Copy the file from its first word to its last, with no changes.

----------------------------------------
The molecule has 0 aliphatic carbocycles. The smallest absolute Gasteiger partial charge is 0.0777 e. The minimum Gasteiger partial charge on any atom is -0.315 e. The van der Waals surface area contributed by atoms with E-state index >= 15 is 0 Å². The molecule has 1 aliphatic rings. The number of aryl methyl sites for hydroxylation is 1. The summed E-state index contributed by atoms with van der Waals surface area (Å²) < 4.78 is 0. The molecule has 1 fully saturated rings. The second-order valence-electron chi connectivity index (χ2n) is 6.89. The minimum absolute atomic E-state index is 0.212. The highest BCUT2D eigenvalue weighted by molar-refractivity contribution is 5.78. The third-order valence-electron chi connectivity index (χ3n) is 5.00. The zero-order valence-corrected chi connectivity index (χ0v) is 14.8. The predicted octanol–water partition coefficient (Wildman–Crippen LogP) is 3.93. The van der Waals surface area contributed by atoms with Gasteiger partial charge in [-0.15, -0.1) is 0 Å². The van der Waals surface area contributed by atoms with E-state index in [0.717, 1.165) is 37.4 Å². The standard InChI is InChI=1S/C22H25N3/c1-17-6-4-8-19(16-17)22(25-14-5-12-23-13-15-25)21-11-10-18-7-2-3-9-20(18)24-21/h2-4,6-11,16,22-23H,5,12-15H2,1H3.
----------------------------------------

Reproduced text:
The molecule has 0 aliphatic carbocycles. The smallest absolute Gasteiger partial charge is 0.0777 e. The minimum Gasteiger partial charge on any atom is -0.315 e. The van der Waals surface area contributed by atoms with E-state index >= 15 is 0 Å². The molecule has 1 aliphatic rings. The number of aryl methyl sites for hydroxylation is 1. The summed E-state index contributed by atoms with van der Waals surface area (Å²) < 4.78 is 0. The molecule has 1 fully saturated rings. The second-order valence-electron chi connectivity index (χ2n) is 6.89. The minimum absolute atomic E-state index is 0.212. The highest BCUT2D eigenvalue weighted by molar-refractivity contribution is 5.78. The third-order valence-electron chi connectivity index (χ3n) is 5.00. The zero-order valence-corrected chi connectivity index (χ0v) is 14.8. The predicted octanol–water partition coefficient (Wildman–Crippen LogP) is 3.93. The van der Waals surface area contributed by atoms with Gasteiger partial charge in [-0.15, -0.1) is 0 Å². The van der Waals surface area contributed by atoms with E-state index in [0.717, 1.165) is 37.4 Å². The standard InChI is InChI=1S/C22H25N3/c1-17-6-4-8-19(16-17)22(25-14-5-12-23-13-15-25)21-11-10-18-7-2-3-9-20(18)24-21/h2-4,6-11,16,22-23H,5,12-15H2,1H3.